How Not to Let Your Phone Ruin Your Vacation

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Strategies for traveling without letting your phone keep you from enjoying your trip.

Now that summer is in full swing, a lot of people have been asking me the same question: How can you take your phone with you on vacation without letting your phone ruin your vacation?

It’s a modern quandary: Phones are obviously useful tools, especially when you’re on the road. But too often, a quick check turns into an hourlong scroll session. And if you’re going to spend your trip trolling Instagram or responding to emails, what’s the point of leaving home?

It might seem absurd to have to strategize how to set boundaries with your smartphone. But the reward — a vacation that feels like a vacation — is well worth the work. Here are some useful tips on how to use your phone on vacation, without letting it hijack your trip.

Continue reading in the New York Times

9 Ways to Finally Stop Spending So Much Time on Your Phone

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9 Ways to Finally Stop Spending So Much Time on Your Phone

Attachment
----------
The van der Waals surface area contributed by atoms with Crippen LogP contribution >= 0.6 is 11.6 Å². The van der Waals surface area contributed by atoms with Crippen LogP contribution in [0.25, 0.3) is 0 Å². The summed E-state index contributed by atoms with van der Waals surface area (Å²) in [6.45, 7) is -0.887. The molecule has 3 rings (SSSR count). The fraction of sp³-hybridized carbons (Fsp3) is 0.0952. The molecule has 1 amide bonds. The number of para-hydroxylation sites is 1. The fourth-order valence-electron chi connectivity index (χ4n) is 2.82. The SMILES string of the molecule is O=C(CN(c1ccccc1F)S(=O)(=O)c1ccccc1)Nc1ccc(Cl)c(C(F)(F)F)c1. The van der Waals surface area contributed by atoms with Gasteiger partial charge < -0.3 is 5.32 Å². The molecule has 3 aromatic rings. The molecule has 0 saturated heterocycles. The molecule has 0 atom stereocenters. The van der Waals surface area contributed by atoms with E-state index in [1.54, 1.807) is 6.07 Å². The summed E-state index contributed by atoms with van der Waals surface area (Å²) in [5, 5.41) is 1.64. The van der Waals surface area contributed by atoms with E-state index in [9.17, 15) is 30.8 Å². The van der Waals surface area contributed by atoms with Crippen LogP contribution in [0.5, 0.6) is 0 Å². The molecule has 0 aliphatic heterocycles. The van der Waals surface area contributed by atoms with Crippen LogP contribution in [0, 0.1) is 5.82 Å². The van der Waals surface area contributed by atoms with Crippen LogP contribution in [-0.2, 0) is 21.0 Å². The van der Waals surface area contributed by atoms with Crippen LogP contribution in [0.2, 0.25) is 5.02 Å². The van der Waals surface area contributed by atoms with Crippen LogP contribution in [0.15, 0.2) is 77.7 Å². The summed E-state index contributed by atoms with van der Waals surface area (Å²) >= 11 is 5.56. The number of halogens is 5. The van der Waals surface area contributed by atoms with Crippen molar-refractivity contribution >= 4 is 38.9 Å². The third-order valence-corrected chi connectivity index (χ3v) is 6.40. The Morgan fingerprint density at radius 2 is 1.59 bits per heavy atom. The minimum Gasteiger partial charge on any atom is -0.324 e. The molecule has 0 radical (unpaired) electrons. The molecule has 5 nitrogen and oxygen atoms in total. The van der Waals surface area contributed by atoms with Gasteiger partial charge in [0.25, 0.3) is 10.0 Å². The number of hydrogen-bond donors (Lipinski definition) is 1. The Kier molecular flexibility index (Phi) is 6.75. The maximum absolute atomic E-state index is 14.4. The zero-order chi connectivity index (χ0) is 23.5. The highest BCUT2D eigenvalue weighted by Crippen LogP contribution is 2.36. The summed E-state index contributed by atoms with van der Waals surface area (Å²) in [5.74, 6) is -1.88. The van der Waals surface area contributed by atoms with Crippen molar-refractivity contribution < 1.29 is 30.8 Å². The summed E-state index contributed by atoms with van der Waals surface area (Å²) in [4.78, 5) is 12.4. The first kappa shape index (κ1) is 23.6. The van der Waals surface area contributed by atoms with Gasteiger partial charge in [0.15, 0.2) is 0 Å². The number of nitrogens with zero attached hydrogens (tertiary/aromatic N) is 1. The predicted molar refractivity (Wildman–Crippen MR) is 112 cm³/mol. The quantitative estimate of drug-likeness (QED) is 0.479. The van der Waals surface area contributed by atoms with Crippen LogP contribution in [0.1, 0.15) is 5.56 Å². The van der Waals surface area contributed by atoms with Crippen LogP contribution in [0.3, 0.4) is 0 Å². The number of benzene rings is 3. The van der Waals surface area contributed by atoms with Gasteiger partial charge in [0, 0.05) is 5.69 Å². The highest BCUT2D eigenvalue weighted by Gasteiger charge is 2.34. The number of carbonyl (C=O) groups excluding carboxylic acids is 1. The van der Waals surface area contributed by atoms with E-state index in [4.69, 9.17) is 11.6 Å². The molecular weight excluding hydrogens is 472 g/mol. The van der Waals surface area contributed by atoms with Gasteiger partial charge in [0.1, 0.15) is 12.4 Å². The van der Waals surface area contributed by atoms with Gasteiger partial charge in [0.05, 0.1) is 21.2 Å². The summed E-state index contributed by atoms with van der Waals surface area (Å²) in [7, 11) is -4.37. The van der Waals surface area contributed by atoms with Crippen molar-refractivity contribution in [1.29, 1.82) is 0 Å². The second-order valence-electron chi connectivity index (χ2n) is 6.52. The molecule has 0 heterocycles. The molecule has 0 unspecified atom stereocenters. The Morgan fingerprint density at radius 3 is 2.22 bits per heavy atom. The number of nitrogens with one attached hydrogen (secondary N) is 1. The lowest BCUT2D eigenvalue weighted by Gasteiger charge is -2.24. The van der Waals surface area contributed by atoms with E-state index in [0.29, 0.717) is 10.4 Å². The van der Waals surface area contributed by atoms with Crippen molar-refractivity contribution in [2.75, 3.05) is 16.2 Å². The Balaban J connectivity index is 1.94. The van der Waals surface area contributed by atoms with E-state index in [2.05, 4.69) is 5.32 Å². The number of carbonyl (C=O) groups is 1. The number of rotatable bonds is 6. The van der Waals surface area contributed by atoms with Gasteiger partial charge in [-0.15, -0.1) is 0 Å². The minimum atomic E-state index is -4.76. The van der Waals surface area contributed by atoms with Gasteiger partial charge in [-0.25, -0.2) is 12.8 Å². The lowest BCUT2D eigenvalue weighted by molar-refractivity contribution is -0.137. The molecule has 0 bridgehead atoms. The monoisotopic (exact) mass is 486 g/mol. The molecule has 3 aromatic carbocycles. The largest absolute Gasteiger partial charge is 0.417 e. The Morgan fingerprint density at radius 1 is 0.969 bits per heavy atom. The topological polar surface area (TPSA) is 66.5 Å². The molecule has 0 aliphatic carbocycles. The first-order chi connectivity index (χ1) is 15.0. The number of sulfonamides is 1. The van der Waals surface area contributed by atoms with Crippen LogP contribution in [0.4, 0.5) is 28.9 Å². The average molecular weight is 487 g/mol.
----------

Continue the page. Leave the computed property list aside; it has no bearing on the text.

“Every once in a while, a revolutionary product comes along that changes everything,” Steve Jobs said in 2007, when he introduced the first iPhone. Eleven years later, the question isn’t whether he was right. It’s whether we like the way we’ve changed.

Today, the average American checks his or her phone 47 times a day — many more if they’re younger — and spends about four hours a day staring at its screen. That’s roughly a sixth of our total time alive. Given these numbers, it makes sense that there’s an increasing sense of concern over our relationships with our phones. In January, two of Apple’s biggest shareholders wrote an open letter to Apple requesting that the company provide “more choices and tools”that can help parents set limits on their children’s phone time. In the same month, Facebook announced that it had overhauled the algorithms behind its news feed, to put more emphasis on “meaningful interactions” — i.e., posts from friends and family members, rather than brands. And February saw the launch of the Center for Humane Technology, a coalition of former tech employees who are alarmed about the impact of the technologies they helped create.